Don’t. This is my recommendation. They were a solid domain reseller years ago when they were connected with OpenSRS/Tucows. At some point, they hooked up with eNom instead, possibly for not responding to customer issues. Luckily for JumpDomain, eNom has a similar level of apathy towards customers. I learned of this as I tried to get the last of my domains transferred elsewhere over the last several months.
All was well until I tried to do a couple of “global edits” to my domains using the control panel on JumpDomain in 2006. It was a simple series of changes to enable Spam Catcher protection on all 12 domains. This hides my real email address so that bots can’t go through registration records, harvesting spam targets. The global edit sat for a few days, then weeks, and finally several months had gone by. My registrant address was still sitting out there. I couldn’t cancel the job or restart it. Worse yet, support tickets went completely unanswered. Uh oh. I had read about other domain registrars going under, and it wasn’t always a safe trip for the domains themselves. Time to leave.
When you transfer a domain to a new registrar, you pay the new guy for an extra year’s time, then you request a special security code from the old guy and make sure your domains are unlocked. Ideally, you get your codes, give them to the new guy, and the transfer takes place. Done deal. But JumpDomain doesn’t have an automated code delivery system. I opened a support ticket, requesting the codes and started unlocking the domains.
Of course, not all went well. Two of the domains generated an error, saying they were already unlocked. But the control panel and a ‘whois’ lookup said they were not. This is the joy that is the interface between JumpDomain and eNom, apparently. So I added this little detail to my auth code support ticket. And I waited. And waited.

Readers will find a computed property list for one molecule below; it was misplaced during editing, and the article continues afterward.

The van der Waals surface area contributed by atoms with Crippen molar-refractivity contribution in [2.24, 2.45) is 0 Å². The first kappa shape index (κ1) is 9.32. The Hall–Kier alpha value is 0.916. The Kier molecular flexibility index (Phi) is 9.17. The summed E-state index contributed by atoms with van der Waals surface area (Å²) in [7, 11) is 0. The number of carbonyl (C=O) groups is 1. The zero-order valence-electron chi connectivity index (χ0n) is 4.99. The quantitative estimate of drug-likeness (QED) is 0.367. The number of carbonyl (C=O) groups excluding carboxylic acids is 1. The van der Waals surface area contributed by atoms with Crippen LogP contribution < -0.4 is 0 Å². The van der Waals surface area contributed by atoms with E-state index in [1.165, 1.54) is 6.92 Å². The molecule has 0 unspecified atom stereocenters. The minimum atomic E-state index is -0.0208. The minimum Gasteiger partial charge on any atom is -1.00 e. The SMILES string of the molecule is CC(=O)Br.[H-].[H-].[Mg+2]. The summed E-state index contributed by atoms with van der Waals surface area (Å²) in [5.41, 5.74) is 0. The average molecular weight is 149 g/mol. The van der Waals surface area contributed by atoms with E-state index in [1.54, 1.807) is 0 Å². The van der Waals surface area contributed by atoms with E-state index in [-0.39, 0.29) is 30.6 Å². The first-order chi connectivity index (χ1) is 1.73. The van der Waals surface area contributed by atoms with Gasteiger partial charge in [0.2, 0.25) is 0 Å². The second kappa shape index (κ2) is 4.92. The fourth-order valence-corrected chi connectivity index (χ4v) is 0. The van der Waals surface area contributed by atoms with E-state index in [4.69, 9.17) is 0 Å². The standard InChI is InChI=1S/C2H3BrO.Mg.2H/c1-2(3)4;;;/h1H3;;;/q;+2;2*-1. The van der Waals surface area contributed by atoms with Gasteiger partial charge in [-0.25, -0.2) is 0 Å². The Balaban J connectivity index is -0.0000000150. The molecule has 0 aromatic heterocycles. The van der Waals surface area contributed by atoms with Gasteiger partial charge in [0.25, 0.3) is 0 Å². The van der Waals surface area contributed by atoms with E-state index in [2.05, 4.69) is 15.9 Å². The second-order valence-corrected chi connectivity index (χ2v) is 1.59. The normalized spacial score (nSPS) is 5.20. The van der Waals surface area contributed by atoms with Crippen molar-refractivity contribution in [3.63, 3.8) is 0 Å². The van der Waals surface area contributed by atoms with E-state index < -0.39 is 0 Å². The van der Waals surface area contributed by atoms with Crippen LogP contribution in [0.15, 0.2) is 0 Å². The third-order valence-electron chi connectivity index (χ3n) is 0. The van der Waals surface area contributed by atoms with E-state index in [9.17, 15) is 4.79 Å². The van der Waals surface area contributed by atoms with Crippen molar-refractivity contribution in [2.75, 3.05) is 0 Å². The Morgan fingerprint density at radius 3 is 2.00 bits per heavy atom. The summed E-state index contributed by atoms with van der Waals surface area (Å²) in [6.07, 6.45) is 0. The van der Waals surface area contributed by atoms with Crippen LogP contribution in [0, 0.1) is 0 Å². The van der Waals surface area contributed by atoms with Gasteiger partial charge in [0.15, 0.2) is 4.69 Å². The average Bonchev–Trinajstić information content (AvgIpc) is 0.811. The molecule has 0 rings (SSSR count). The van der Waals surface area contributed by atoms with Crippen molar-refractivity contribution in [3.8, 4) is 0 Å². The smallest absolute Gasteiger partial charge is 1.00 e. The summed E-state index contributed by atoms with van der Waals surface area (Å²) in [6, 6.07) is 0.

Feeling cheeky, I opened another ticket regarding the first ticket. And waited.
No longer feeling cheeky, I started opening a new ticket every week. If they weren’t going to answer me, they were going to have a growing backlog to show for it. Finally, a response!
We can only send the EPP code to the registrant email contact. Please verify the registrant email contact is correct in the domain manager, and if not, please update it. Once it is correct, please let us know and we will send out the EPP code within 24 hours.
Boilerplate. Copy paste. I respond that I’ve done this before and everything is in order. Let’s do this. And wait. Nothing.
In the mean time, a couple of my domains are now about to expire. Dilemma. Do I give Jumpdomain more money for doing nothing, or see if I can get the transfer done which will add another year in the process? Not wanting to play chicken with my intellectual property, I sprung the ten bucks on each for another year. At least I won’t lose the time after the transfer, getting another year beyond the new expiration date.
And I waited. And opened more tickets. And now a few more domains were coming up on expiration. I renew anything that might expire in the next two months.
At this point, I decided to research JumpDomain. It seems to be operated by one guy in the midwest, and apparently he’s a lawyer. It was sounding like a little project on the side to cash in on Teh Interwebs in the 90’s had now turned into an uncontrollable giant squid. But who cares, as long as the squid continues to process credit card orders for new domains and renewals, right? I didn’t want any part of this mess. I got a handful of new email addresses and phone numbers. All dead ends.